Rugby fans in El Salvador and Cyprus were part of a 12,000 audience who tuned in on YouTube to see live coverage of the All Blacks' final test with the Wallabies.
Viewers in 45 countries took in the streaming of the Dunedin test and computer spectators had increased to 22,000 on demand late this week.
The audience was spread across nations without rights to screen the international and figures showed the US and Italy were the two biggest markets.
"Frankly we didn't realise we could do it until very late in the piece," NZRU chief executive Steve Tew said, "so there was a limited amount of publicity for it ... It was a real stab in the dark. Personally I thought there might have been [only] hundreds watching it."
An NZRU advisory note went out on social platforms and other outlets only the night before the test but the key thing for the NZRU was that the concept worked.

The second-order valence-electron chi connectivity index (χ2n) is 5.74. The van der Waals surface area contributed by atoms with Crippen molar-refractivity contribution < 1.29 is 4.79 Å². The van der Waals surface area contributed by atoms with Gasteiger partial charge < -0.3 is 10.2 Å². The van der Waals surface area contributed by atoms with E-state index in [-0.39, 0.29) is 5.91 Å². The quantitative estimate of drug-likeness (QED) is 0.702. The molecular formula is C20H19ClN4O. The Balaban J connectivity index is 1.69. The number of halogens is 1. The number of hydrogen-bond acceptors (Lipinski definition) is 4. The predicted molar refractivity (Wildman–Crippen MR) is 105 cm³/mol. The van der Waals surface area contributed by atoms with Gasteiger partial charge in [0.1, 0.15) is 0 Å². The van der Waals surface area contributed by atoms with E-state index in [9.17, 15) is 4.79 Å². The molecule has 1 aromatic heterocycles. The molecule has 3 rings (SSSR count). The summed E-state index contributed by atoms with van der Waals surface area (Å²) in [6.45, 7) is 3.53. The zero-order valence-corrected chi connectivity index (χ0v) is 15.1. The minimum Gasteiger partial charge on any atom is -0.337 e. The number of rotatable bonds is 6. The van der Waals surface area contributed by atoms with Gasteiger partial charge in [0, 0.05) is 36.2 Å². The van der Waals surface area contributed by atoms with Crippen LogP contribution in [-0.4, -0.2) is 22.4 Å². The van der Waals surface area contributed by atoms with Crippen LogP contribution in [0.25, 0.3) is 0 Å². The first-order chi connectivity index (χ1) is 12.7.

The technology worked well and there were people with administrative access who could watch the coverage, in spite of the geo-blocking, through feeds in New Zealand.
The most excited people seemed to be expats who couldn't watch other All Black tests live this season.
The NZRU didn't gain any revenue from the feed but that was something to be looked at in the future.
The Dunedin test fell outside broadcasting schedules and was a chance to test a different way of delivering rugby to fans in far-flung areas of the world.